Last week we told you about Oscar winner Reese Witherspoon, the PETA-promoted “vegetarian” celebrity who told a daytime talk-show audience that “everything’s better with bacon.” Now the animal rights group is promoting hip-hop stars Phonte and Big Pooh as vegetarian ambassadors, using a video diary they shot two years ago during a brief experiment with meatless eating. Speaking on behalf of his group Little Brother, rapper Phonte told fans on Monday that he doesn’t endorse PETA “[i]n any way, shape, or form … Meat ain’t murder, its what’s for dinner! … [W]hen I see a chicken, I don’t think ‘oh, poor little helpless creature of God.’ I’m thinkin’ ‘Fo’ piece waing dinner…’[Warning: this essay contains fowl language.]

Reader responses to the Little Brother essay provide an interesting look into how some in the hip-hop community view PETA’s efforts to use their culture as a hunting ground for new animal-rights converts. One reader writes:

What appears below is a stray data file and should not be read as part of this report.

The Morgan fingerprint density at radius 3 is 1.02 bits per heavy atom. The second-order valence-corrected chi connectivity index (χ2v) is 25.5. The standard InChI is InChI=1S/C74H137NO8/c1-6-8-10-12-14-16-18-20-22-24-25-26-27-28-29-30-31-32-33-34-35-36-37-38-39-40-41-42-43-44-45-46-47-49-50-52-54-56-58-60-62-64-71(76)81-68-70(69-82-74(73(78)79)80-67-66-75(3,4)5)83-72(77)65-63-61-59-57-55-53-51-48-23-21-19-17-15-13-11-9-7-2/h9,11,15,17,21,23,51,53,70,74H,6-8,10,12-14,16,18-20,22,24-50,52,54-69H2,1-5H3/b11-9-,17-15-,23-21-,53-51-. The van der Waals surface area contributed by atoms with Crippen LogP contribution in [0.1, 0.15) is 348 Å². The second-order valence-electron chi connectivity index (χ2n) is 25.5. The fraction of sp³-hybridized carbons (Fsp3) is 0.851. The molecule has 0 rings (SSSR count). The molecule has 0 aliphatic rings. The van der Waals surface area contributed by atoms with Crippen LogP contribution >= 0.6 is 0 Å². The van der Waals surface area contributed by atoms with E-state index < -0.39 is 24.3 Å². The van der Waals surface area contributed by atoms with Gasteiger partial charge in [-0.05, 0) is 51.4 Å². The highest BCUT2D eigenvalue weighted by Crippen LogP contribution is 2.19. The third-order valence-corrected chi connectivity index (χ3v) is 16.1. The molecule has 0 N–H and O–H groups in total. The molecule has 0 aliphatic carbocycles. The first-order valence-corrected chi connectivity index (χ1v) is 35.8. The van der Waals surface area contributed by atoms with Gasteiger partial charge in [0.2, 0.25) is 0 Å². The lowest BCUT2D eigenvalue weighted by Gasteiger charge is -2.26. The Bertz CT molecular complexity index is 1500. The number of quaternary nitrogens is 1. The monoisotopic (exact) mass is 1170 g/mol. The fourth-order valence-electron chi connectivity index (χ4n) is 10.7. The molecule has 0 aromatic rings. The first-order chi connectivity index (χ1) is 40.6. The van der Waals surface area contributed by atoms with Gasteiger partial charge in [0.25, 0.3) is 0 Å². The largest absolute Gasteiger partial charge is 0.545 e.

I love how almost everyone on their homepage is Black … like they’ve bought into the whole hip hop/Black culture = automatic cool points mindset and are using that to promote their extremely biased, and extremely slanted point of view … They come off as really condescending and obnoxious in my opinion, like vegetarianism is the only way we should live, and if you do anything to the contrary, you’re a heathen and a discredit to the human race.

Referencing PETA’s highly offensive “Animal Liberation” project (a traveling exhibit comparing African-American slaves to farm animals), another reader writes:

Hopefully now people will realize what type of organization or cult PETA is. Comparing my ancestors to a slaughtered cow is [expletive deleted] insulting.

The prize for best hip-hop retort to PETA, though, goes to this comment from a Little Brother fan:

I am for the ethical treatment of animals and all, but you cannot compare a system of oppression to a system of lunch … they aren’t the same.